And Ewan and Peggy made it clear that publishing the song in NCS would protect your interest - and not exploit you. Honestly Dick - they were really bloody nice.

they deserve better than all this slagging off.

I hate to think what they're going to say about someone like me who's been a bit of a bastard in his time.


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Subject: RE: New Ewan MacColl Biography
From: TheSnail
Date: 14 Oct 07 - 03:50 PM

I think I really need to see Folk Britannia to find out what really did go on. Is it on DVD?


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Subject: RE: New Ewan MacColl Biography
From: GUEST,Jim Carroll
Date: 14 Oct 07 - 03:51 PM

Cap'n
Who said she ran NCS for the benefit of 'professional songwriters. Her aim was to encourage songwriting and to circulate the many good songs that were being written by non-professionals. I can think of very few professional songwriters whose songs would suit the NCS.
Again, as with the Critics Group, it was an example of them being prepared to spend time helping other singers, not a particularly prevalent attitude among professional singers then or now.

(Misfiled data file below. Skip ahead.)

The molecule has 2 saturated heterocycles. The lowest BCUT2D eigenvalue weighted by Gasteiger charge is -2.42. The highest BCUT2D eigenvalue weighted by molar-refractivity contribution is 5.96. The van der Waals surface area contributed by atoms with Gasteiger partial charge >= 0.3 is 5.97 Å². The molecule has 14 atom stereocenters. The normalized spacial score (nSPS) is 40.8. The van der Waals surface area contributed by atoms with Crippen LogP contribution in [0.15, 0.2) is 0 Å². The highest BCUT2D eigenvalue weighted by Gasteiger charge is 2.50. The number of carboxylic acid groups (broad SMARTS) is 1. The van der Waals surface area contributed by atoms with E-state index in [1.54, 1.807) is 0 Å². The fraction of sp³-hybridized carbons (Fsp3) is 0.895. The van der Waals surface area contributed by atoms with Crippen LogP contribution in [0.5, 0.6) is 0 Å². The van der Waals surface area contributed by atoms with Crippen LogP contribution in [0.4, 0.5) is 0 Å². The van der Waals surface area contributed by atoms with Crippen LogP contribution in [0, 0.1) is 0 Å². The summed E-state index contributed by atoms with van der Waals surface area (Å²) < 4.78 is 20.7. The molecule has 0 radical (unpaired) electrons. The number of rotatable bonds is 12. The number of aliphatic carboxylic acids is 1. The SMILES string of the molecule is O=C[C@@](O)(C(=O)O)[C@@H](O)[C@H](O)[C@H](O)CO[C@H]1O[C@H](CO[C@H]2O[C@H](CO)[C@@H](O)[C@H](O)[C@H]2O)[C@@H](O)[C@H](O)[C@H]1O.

How did they 'overemphasise' the importance of NCS. She just did it off her own bat for free and ploughed back anything that was made into the next issue.
"Songwriters wanted to have more control over publishing of their material"
I think you're right, which reminds me of an earlier thread discussing the reluctance to share material.
Sorry about the Ewan/Peggy confusion regarding the dearth of songwriters.
I believe she said something similar on television. Maybe she felt, like me, that much songwriting has become far too introspective and private. Tom Munnelly put it well in The Journal of Music in Ireland when he wrote, "you feel like tapping them on the shoulder and asking permission to come in".
This does not mean there aren't good songwriters about, just not as many IMO.
Not the case in Ireland with Con 'Fada' O'Driscoll, Sean Moan, Fintan Vallely, Tim Lyons et al - and of course Scotland has the magnificent Adam McNaughton.
Ewan and Peggy's contact with the rest of the revival changed radically after the John Snow fiasco, but this didn't mean they were not aware of what was happening - they just chose to work with the Critics - thanks be to whoever!
Having said this, they were leading figures in The Peace Movement, The Anti-Apartheid campaign, various anti-fascist organisations, the Folksingers For Freedom in Viet Nam (proud to say I stood shoulder to elbow with Peggy in Grosvenor Square (would have been shoulder-to-shoulder but I'm not tall enough). It goes without saying they were fairly unstinting with their time and energy - and there are only so many hours in the day.
Of course Ewan wasn't perfect - who is; but he must have been a baaad, baaad boy to deserve to be slagged off eighteen years after his death.